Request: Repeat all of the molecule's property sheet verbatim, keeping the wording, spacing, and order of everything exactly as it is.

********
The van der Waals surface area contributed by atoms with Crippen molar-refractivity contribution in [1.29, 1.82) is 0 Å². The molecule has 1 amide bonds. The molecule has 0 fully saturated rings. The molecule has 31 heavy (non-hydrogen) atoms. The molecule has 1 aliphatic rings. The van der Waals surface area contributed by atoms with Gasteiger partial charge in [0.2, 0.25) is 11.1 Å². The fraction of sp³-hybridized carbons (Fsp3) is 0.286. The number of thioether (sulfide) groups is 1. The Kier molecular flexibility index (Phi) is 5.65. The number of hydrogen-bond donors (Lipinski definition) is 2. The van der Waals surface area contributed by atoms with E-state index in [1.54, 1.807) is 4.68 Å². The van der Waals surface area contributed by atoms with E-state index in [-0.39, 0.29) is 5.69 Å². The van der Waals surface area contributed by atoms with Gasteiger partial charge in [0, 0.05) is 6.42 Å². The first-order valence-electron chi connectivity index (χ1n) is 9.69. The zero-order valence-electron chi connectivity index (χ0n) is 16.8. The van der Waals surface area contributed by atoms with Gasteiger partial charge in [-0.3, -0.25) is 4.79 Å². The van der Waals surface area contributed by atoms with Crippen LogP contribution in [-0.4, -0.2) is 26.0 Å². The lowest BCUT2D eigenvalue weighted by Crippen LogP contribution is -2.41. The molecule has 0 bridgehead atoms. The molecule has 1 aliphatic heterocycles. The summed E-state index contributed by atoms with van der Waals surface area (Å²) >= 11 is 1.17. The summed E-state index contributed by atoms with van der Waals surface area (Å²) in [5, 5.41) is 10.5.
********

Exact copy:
The van der Waals surface area contributed by atoms with Crippen molar-refractivity contribution in [1.29, 1.82) is 0 Å². The molecule has 1 amide bonds. The molecule has 0 fully saturated rings. The molecule has 31 heavy (non-hydrogen) atoms. The molecule has 1 aliphatic rings. The van der Waals surface area contributed by atoms with Gasteiger partial charge in [0.2, 0.25) is 11.1 Å². The fraction of sp³-hybridized carbons (Fsp3) is 0.286. The number of thioether (sulfide) groups is 1. The Kier molecular flexibility index (Phi) is 5.65. The number of hydrogen-bond donors (Lipinski definition) is 2. The van der Waals surface area contributed by atoms with E-state index in [1.54, 1.807) is 4.68 Å². The van der Waals surface area contributed by atoms with E-state index in [-0.39, 0.29) is 5.69 Å². The van der Waals surface area contributed by atoms with Gasteiger partial charge in [0, 0.05) is 6.42 Å². The first-order valence-electron chi connectivity index (χ1n) is 9.69. The zero-order valence-electron chi connectivity index (χ0n) is 16.8. The van der Waals surface area contributed by atoms with Gasteiger partial charge in [-0.3, -0.25) is 4.79 Å². The van der Waals surface area contributed by atoms with Crippen LogP contribution in [-0.4, -0.2) is 26.0 Å². The lowest BCUT2D eigenvalue weighted by Crippen LogP contribution is -2.41. The molecule has 0 bridgehead atoms. The molecule has 1 aliphatic heterocycles. The summed E-state index contributed by atoms with van der Waals surface area (Å²) >= 11 is 1.17. The summed E-state index contributed by atoms with van der Waals surface area (Å²) in [5, 5.41) is 10.5.